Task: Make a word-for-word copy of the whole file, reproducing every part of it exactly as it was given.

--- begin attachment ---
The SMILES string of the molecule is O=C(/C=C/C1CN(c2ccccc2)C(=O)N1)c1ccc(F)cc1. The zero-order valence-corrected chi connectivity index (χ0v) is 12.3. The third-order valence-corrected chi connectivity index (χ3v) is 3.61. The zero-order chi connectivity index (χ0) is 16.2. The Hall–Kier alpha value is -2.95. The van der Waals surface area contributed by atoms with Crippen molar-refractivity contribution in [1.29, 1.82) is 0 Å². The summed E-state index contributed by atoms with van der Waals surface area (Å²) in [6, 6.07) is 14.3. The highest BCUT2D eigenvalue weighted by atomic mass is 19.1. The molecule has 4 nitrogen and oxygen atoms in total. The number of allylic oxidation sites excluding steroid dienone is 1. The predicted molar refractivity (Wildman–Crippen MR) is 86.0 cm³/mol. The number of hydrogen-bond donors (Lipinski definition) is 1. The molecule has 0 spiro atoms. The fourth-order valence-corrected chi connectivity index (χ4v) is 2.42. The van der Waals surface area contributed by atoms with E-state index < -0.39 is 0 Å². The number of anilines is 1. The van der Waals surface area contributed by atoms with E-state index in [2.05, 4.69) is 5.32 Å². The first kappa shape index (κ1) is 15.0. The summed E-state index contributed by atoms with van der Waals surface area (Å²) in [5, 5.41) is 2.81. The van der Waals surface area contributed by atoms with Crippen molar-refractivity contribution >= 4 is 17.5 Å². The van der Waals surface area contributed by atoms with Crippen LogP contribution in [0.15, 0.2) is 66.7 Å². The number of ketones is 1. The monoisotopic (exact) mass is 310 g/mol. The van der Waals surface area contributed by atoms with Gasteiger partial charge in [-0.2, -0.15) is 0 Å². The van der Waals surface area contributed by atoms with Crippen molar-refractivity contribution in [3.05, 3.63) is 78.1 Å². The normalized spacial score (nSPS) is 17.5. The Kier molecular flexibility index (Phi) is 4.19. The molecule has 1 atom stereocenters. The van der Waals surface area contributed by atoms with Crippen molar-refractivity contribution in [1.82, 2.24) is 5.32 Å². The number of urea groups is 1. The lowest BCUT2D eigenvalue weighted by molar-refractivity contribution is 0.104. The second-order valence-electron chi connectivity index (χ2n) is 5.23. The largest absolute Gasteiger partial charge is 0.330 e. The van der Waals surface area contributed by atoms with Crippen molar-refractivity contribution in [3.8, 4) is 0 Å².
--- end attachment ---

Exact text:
The SMILES string of the molecule is O=C(/C=C/C1CN(c2ccccc2)C(=O)N1)c1ccc(F)cc1. The zero-order valence-corrected chi connectivity index (χ0v) is 12.3. The third-order valence-corrected chi connectivity index (χ3v) is 3.61. The zero-order chi connectivity index (χ0) is 16.2. The Hall–Kier alpha value is -2.95. The van der Waals surface area contributed by atoms with Crippen molar-refractivity contribution in [1.29, 1.82) is 0 Å². The summed E-state index contributed by atoms with van der Waals surface area (Å²) in [6, 6.07) is 14.3. The highest BCUT2D eigenvalue weighted by atomic mass is 19.1. The molecule has 4 nitrogen and oxygen atoms in total. The number of allylic oxidation sites excluding steroid dienone is 1. The predicted molar refractivity (Wildman–Crippen MR) is 86.0 cm³/mol. The number of hydrogen-bond donors (Lipinski definition) is 1. The molecule has 0 spiro atoms. The fourth-order valence-corrected chi connectivity index (χ4v) is 2.42. The van der Waals surface area contributed by atoms with E-state index < -0.39 is 0 Å². The number of anilines is 1. The van der Waals surface area contributed by atoms with E-state index in [2.05, 4.69) is 5.32 Å². The first kappa shape index (κ1) is 15.0. The summed E-state index contributed by atoms with van der Waals surface area (Å²) in [5, 5.41) is 2.81. The van der Waals surface area contributed by atoms with Crippen molar-refractivity contribution >= 4 is 17.5 Å². The van der Waals surface area contributed by atoms with Crippen LogP contribution in [0.15, 0.2) is 66.7 Å². The number of ketones is 1. The monoisotopic (exact) mass is 310 g/mol. The van der Waals surface area contributed by atoms with Gasteiger partial charge in [-0.2, -0.15) is 0 Å². The van der Waals surface area contributed by atoms with Crippen molar-refractivity contribution in [3.05, 3.63) is 78.1 Å². The normalized spacial score (nSPS) is 17.5. The Kier molecular flexibility index (Phi) is 4.19. The molecule has 1 atom stereocenters. The van der Waals surface area contributed by atoms with Crippen molar-refractivity contribution in [1.82, 2.24) is 5.32 Å². The number of urea groups is 1. The lowest BCUT2D eigenvalue weighted by molar-refractivity contribution is 0.104. The second-order valence-electron chi connectivity index (χ2n) is 5.23. The largest absolute Gasteiger partial charge is 0.330 e. The van der Waals surface area contributed by atoms with Crippen molar-refractivity contribution in [3.8, 4) is 0 Å².